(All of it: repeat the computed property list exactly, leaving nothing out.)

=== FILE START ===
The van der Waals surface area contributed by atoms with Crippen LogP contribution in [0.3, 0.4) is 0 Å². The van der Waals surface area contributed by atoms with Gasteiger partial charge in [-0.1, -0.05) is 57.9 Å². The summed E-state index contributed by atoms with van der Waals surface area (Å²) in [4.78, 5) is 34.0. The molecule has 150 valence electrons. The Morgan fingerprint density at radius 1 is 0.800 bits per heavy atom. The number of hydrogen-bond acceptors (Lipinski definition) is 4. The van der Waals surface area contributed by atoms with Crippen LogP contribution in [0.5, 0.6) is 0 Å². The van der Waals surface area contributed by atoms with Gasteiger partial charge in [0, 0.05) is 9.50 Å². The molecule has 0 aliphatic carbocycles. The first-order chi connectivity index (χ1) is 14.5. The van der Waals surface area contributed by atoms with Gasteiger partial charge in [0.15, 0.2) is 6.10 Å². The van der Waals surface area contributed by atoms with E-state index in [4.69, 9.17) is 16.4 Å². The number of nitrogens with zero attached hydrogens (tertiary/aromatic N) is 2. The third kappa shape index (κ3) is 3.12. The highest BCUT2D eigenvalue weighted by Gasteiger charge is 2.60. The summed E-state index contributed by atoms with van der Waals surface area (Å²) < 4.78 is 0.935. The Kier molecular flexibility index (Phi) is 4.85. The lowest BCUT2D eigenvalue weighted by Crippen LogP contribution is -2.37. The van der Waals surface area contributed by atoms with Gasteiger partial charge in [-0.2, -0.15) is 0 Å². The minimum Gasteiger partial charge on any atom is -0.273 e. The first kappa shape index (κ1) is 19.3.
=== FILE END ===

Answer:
The van der Waals surface area contributed by atoms with Crippen LogP contribution in [0.3, 0.4) is 0 Å². The van der Waals surface area contributed by atoms with Gasteiger partial charge in [-0.1, -0.05) is 57.9 Å². The summed E-state index contributed by atoms with van der Waals surface area (Å²) in [4.78, 5) is 34.0. The molecule has 150 valence electrons. The Morgan fingerprint density at radius 1 is 0.800 bits per heavy atom. The number of hydrogen-bond acceptors (Lipinski definition) is 4. The van der Waals surface area contributed by atoms with Crippen LogP contribution in [0.5, 0.6) is 0 Å². The van der Waals surface area contributed by atoms with Gasteiger partial charge in [0, 0.05) is 9.50 Å². The molecule has 0 aliphatic carbocycles. The first-order chi connectivity index (χ1) is 14.5. The van der Waals surface area contributed by atoms with Gasteiger partial charge in [0.15, 0.2) is 6.10 Å². The van der Waals surface area contributed by atoms with E-state index in [4.69, 9.17) is 16.4 Å². The number of nitrogens with zero attached hydrogens (tertiary/aromatic N) is 2. The third kappa shape index (κ3) is 3.12. The highest BCUT2D eigenvalue weighted by Gasteiger charge is 2.60. The summed E-state index contributed by atoms with van der Waals surface area (Å²) < 4.78 is 0.935. The Kier molecular flexibility index (Phi) is 4.85. The lowest BCUT2D eigenvalue weighted by Crippen LogP contribution is -2.37. The van der Waals surface area contributed by atoms with Gasteiger partial charge in [-0.2, -0.15) is 0 Å². The minimum Gasteiger partial charge on any atom is -0.273 e. The first kappa shape index (κ1) is 19.3.